The Cornishs both retired from their busy careers in 2020. Eric was an orthopedic surgeon and Shelly was a teacher / principal. Shelly was inspired by Russ Lewis to hike and went on long distance hikes with the Bike & Boot Club. Eric, despite being an active hiker, had never slept in a tent until four months before their hike. Together they researched gear and went on shakedown hikes in the months leading up to their hike. Now they are dreaming of their next big hike.

Senior citizen safety and community risk reduction

Listen to Community Harm Reduction Officer Andy Marceau at 10:30 a.m. on Monday, Jan. 17 at the M. Briggs Center and via Zoom.

Captain Marceau will discuss his many programs to keep our homes safe and reduce our risk of injury and fire. The main goal is to install more functional fire alarms throughout the Alpena region in partnership with the American Red Cross. It will also have information on Smart 911 which helps emergency teams get the help you need faster.

Captain Andy Marceau is the Community Risk Reduction Officer for the Alpena Fire Department. He has been a firefighter for 23 years. He enjoys talking to groups and making our community safer through fire and fall prevention.

WWII industrialization and the home front

WWII Industrialization and Home Front will take place at 2 p.m. on Tuesday, January 18 at the Mr. Briggs Center and via Zoom.

In 1939, President Franklin Roosevelt and his military advisers were convinced that the United States would soon be drawn into World War II. Recall from your knowledge of history that World War I was “The war to end all wars”. As there was no longer a need for wars after World War I, the United States quickly dismantled its military-industrial capabilities. Just 20 years later, with World War II already unfolding in Europe, it became painfully clear that the United States was by no means ready to wage another war and that American industry was not not ready to produce what was needed. In short, President Roosevelt’s ability to accept Winston Churchill’s call for help was virtually non-existent. And yet, Roosevelt told Churchill “Yes”. What happened next is the subject of this presentation – how the US military went from an ill-prepared state to becoming the most powerful in the world, with a focus on Detroit and Michigan, with particular emphasis on what would become arguably America’s largest manufacturing facility at Willow Run Airport.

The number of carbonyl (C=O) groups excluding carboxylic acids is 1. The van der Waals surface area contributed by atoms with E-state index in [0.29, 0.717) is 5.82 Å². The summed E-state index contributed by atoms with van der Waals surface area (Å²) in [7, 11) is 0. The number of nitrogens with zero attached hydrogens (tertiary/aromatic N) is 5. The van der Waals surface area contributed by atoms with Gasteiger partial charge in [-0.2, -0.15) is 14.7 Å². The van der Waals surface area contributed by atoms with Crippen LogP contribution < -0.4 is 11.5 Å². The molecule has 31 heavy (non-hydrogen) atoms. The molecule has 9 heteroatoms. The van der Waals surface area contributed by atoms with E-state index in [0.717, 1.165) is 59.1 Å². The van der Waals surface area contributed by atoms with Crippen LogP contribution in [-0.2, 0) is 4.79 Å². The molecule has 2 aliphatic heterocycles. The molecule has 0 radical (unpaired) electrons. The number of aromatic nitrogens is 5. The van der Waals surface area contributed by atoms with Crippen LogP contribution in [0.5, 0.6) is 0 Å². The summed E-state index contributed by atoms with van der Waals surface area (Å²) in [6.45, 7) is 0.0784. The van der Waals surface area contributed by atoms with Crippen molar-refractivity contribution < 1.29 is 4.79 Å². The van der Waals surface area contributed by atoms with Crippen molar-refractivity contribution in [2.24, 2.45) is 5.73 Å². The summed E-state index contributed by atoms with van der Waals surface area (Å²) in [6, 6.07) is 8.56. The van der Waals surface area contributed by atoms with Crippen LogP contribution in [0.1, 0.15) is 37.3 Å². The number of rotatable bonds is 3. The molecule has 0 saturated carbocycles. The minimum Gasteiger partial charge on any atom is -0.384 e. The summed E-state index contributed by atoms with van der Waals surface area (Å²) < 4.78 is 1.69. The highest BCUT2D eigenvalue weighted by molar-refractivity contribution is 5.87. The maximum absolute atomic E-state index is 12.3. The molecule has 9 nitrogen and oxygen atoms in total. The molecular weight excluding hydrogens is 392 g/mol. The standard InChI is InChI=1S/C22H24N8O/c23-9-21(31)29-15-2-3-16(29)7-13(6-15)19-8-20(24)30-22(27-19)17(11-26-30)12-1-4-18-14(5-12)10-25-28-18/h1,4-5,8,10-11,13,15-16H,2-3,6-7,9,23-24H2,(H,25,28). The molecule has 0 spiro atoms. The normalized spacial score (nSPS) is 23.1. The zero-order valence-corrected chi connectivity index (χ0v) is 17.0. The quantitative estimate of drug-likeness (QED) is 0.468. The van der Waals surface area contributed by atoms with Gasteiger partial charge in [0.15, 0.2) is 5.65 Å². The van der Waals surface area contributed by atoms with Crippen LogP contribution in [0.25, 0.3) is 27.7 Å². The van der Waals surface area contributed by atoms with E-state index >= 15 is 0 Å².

Dennis Norton’s father Austin Norton returned from World War II where he served on the aircraft carrier USS Bunker Hill in some of the western Pacific’s most gruesome campaigns. On the GI Bill, his father attended Michigan State University, where Dennis was born. Because his mother worked to provide for the family while her husband was in class, and because babysitters were scarce, Austin would take Dennis to class with him from time to time. So Dennis’ academic career began in 1949 at MSU at the age of one and a half and ended with his graduation from Eastern Michigan University in 1970. His father’s experiences during World War II were the main reason for Dennis’ interest throughout his life. in the history of WWII. His major in college was history and he later became a pilot and was the founder and first president of the Yankee Air Museum at Willow Run. Forty years later, he’s still working fundraising for the museum and continues to tell the story of Willow Run and how that story fits into Homefront’s overall involvement in WWII.

After his father graduated from MSU, Dennis grew up in Ypsilanti, lived for many years in Ann Arbor, and currently divides his time between his homes in Dexter and Presque Isle. His family dates back to the late 1800s in Presque Isle. His wife Carol has served on the board of directors of the Grand Lake Association and Dennis is currently on the board of the Grand Lake Association and the board of the Presque Isle Township Museum Society. They have three children, six grandchildren and four great grandchildren.

Condemned sisters

The sentenced sisters will be the subject of a presentation at 6:30 p.m. on Tuesday, January 18, at the M. Briggs Center and via Zoom.

It is the story of two sister ships, the Western Reserve and the WH Gilcher.

Launched the same year (1890) from the same shipyard, both ships were lost in the storms of 1892. This presentation will tell the story of the parallel life of twin Great Lakes ships.

As a part-time Great Lakes marine and local history teacher, Jeff Thomas draws on these two experiences to tell the story of the Great Lakes shipwrecks. He finds the small details that bring stories to life in a storytelling experience that puts the viewer “in the moment” of these dramatic stories.